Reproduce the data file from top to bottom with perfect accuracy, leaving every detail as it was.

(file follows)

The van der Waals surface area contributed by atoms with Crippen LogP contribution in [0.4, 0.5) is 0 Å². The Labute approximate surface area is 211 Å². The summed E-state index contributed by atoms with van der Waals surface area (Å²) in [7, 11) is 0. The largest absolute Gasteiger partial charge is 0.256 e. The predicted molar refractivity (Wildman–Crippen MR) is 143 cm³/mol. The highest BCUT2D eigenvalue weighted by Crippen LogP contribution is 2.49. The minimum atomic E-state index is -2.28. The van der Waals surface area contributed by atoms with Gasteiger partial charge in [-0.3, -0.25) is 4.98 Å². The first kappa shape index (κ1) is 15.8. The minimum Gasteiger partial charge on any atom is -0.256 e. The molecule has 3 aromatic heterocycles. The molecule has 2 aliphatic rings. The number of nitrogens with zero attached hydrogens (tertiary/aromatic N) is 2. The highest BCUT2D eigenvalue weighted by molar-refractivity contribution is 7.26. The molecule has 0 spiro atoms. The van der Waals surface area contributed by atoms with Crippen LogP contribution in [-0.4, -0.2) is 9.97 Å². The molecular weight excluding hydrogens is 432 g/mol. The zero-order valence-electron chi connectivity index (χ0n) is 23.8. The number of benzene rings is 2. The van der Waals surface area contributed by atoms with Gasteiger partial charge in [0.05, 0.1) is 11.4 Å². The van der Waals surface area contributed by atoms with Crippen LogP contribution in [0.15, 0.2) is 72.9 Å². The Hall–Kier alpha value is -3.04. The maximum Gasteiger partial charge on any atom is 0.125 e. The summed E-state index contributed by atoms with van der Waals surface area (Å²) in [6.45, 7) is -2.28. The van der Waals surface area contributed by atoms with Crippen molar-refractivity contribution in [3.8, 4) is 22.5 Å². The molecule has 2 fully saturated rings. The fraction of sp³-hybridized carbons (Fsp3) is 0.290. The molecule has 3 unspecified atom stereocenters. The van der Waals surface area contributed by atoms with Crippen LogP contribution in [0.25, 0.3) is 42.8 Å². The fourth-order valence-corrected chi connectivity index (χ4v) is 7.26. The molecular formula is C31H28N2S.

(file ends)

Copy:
The van der Waals surface area contributed by atoms with Crippen LogP contribution in [0.4, 0.5) is 0 Å². The Labute approximate surface area is 211 Å². The summed E-state index contributed by atoms with van der Waals surface area (Å²) in [7, 11) is 0. The largest absolute Gasteiger partial charge is 0.256 e. The predicted molar refractivity (Wildman–Crippen MR) is 143 cm³/mol. The highest BCUT2D eigenvalue weighted by Crippen LogP contribution is 2.49. The minimum atomic E-state index is -2.28. The van der Waals surface area contributed by atoms with Gasteiger partial charge in [-0.3, -0.25) is 4.98 Å². The first kappa shape index (κ1) is 15.8. The minimum Gasteiger partial charge on any atom is -0.256 e. The molecule has 3 aromatic heterocycles. The molecule has 2 aliphatic rings. The number of nitrogens with zero attached hydrogens (tertiary/aromatic N) is 2. The highest BCUT2D eigenvalue weighted by molar-refractivity contribution is 7.26. The molecule has 0 spiro atoms. The van der Waals surface area contributed by atoms with Crippen LogP contribution in [-0.4, -0.2) is 9.97 Å². The molecular weight excluding hydrogens is 432 g/mol. The zero-order valence-electron chi connectivity index (χ0n) is 23.8. The number of benzene rings is 2. The van der Waals surface area contributed by atoms with Gasteiger partial charge in [0.05, 0.1) is 11.4 Å². The van der Waals surface area contributed by atoms with Crippen LogP contribution in [0.15, 0.2) is 72.9 Å². The Hall–Kier alpha value is -3.04. The maximum Gasteiger partial charge on any atom is 0.125 e. The summed E-state index contributed by atoms with van der Waals surface area (Å²) in [6.45, 7) is -2.28. The van der Waals surface area contributed by atoms with Crippen molar-refractivity contribution in [3.8, 4) is 22.5 Å². The molecule has 2 fully saturated rings. The fraction of sp³-hybridized carbons (Fsp3) is 0.290. The molecule has 3 unspecified atom stereocenters. The van der Waals surface area contributed by atoms with Crippen LogP contribution in [0.25, 0.3) is 42.8 Å². The fourth-order valence-corrected chi connectivity index (χ4v) is 7.26. The molecular formula is C31H28N2S.